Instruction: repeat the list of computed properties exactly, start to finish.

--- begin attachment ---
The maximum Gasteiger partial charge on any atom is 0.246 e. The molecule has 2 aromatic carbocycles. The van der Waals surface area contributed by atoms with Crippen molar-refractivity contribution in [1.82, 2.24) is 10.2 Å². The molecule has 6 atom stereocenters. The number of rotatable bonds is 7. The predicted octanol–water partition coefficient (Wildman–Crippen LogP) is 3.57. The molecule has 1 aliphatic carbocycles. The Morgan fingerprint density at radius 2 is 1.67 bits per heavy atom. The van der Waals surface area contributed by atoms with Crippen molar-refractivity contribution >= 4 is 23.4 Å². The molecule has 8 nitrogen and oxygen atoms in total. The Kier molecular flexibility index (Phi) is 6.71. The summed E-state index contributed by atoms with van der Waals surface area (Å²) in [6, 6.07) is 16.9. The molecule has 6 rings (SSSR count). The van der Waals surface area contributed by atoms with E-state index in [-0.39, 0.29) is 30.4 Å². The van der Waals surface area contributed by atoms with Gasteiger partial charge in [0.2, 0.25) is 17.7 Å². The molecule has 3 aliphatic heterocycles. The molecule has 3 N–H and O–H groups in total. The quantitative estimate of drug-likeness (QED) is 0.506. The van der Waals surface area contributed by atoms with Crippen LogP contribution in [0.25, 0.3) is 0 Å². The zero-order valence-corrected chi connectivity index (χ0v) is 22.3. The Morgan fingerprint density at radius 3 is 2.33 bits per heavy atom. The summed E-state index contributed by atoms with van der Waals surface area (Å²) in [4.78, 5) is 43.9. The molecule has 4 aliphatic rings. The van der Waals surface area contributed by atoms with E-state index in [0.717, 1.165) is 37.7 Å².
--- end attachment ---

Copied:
The maximum Gasteiger partial charge on any atom is 0.246 e. The molecule has 2 aromatic carbocycles. The van der Waals surface area contributed by atoms with Crippen molar-refractivity contribution in [1.82, 2.24) is 10.2 Å². The molecule has 6 atom stereocenters. The number of rotatable bonds is 7. The predicted octanol–water partition coefficient (Wildman–Crippen LogP) is 3.57. The molecule has 1 aliphatic carbocycles. The Morgan fingerprint density at radius 2 is 1.67 bits per heavy atom. The van der Waals surface area contributed by atoms with Crippen molar-refractivity contribution >= 4 is 23.4 Å². The molecule has 8 nitrogen and oxygen atoms in total. The Kier molecular flexibility index (Phi) is 6.71. The summed E-state index contributed by atoms with van der Waals surface area (Å²) in [6, 6.07) is 16.9. The molecule has 6 rings (SSSR count). The van der Waals surface area contributed by atoms with E-state index in [-0.39, 0.29) is 30.4 Å². The van der Waals surface area contributed by atoms with Gasteiger partial charge in [0.2, 0.25) is 17.7 Å². The molecule has 3 aliphatic heterocycles. The molecule has 3 N–H and O–H groups in total. The quantitative estimate of drug-likeness (QED) is 0.506. The van der Waals surface area contributed by atoms with Crippen LogP contribution in [0.25, 0.3) is 0 Å². The zero-order valence-corrected chi connectivity index (χ0v) is 22.3. The Morgan fingerprint density at radius 3 is 2.33 bits per heavy atom. The summed E-state index contributed by atoms with van der Waals surface area (Å²) in [4.78, 5) is 43.9. The molecule has 4 aliphatic rings. The van der Waals surface area contributed by atoms with E-state index in [0.717, 1.165) is 37.7 Å².